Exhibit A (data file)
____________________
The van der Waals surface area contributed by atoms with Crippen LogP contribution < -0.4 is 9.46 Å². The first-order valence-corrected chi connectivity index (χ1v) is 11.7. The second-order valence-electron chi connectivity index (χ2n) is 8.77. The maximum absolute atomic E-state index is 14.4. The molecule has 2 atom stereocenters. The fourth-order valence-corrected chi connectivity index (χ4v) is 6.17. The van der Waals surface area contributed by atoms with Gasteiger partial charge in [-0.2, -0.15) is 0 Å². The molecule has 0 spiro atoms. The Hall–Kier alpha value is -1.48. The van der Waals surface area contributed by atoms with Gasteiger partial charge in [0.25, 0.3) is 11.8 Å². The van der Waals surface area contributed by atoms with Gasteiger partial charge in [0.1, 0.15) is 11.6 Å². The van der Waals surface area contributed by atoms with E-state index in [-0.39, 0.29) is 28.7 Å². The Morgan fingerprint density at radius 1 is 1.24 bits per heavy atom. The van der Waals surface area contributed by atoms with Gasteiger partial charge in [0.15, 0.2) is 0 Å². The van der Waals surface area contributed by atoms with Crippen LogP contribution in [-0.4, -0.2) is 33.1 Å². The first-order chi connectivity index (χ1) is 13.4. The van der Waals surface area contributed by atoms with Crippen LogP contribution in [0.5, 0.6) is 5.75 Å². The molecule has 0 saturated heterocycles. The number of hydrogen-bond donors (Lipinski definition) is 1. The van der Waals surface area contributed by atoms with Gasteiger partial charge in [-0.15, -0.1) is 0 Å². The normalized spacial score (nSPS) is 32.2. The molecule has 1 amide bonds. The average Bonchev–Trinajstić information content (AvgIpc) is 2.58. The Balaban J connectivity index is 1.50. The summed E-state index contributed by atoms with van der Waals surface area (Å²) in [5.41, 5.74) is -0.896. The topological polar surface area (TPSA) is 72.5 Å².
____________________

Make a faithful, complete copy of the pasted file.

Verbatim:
The van der Waals surface area contributed by atoms with Crippen LogP contribution < -0.4 is 9.46 Å². The first-order valence-corrected chi connectivity index (χ1v) is 11.7. The second-order valence-electron chi connectivity index (χ2n) is 8.77. The maximum absolute atomic E-state index is 14.4. The molecule has 2 atom stereocenters. The fourth-order valence-corrected chi connectivity index (χ4v) is 6.17. The van der Waals surface area contributed by atoms with Gasteiger partial charge in [-0.2, -0.15) is 0 Å². The molecule has 0 spiro atoms. The Hall–Kier alpha value is -1.48. The van der Waals surface area contributed by atoms with Gasteiger partial charge in [0.25, 0.3) is 11.8 Å². The van der Waals surface area contributed by atoms with Gasteiger partial charge in [0.1, 0.15) is 11.6 Å². The van der Waals surface area contributed by atoms with E-state index in [-0.39, 0.29) is 28.7 Å². The Morgan fingerprint density at radius 1 is 1.24 bits per heavy atom. The van der Waals surface area contributed by atoms with Gasteiger partial charge in [0.15, 0.2) is 0 Å². The van der Waals surface area contributed by atoms with Crippen LogP contribution in [-0.4, -0.2) is 33.1 Å². The first-order chi connectivity index (χ1) is 13.4. The van der Waals surface area contributed by atoms with Crippen LogP contribution in [0.5, 0.6) is 5.75 Å². The molecule has 0 saturated heterocycles. The number of hydrogen-bond donors (Lipinski definition) is 1. The van der Waals surface area contributed by atoms with Gasteiger partial charge in [-0.15, -0.1) is 0 Å². The normalized spacial score (nSPS) is 32.2. The molecule has 1 amide bonds. The average Bonchev–Trinajstić information content (AvgIpc) is 2.58. The Balaban J connectivity index is 1.50. The summed E-state index contributed by atoms with van der Waals surface area (Å²) in [5.41, 5.74) is -0.896. The topological polar surface area (TPSA) is 72.5 Å².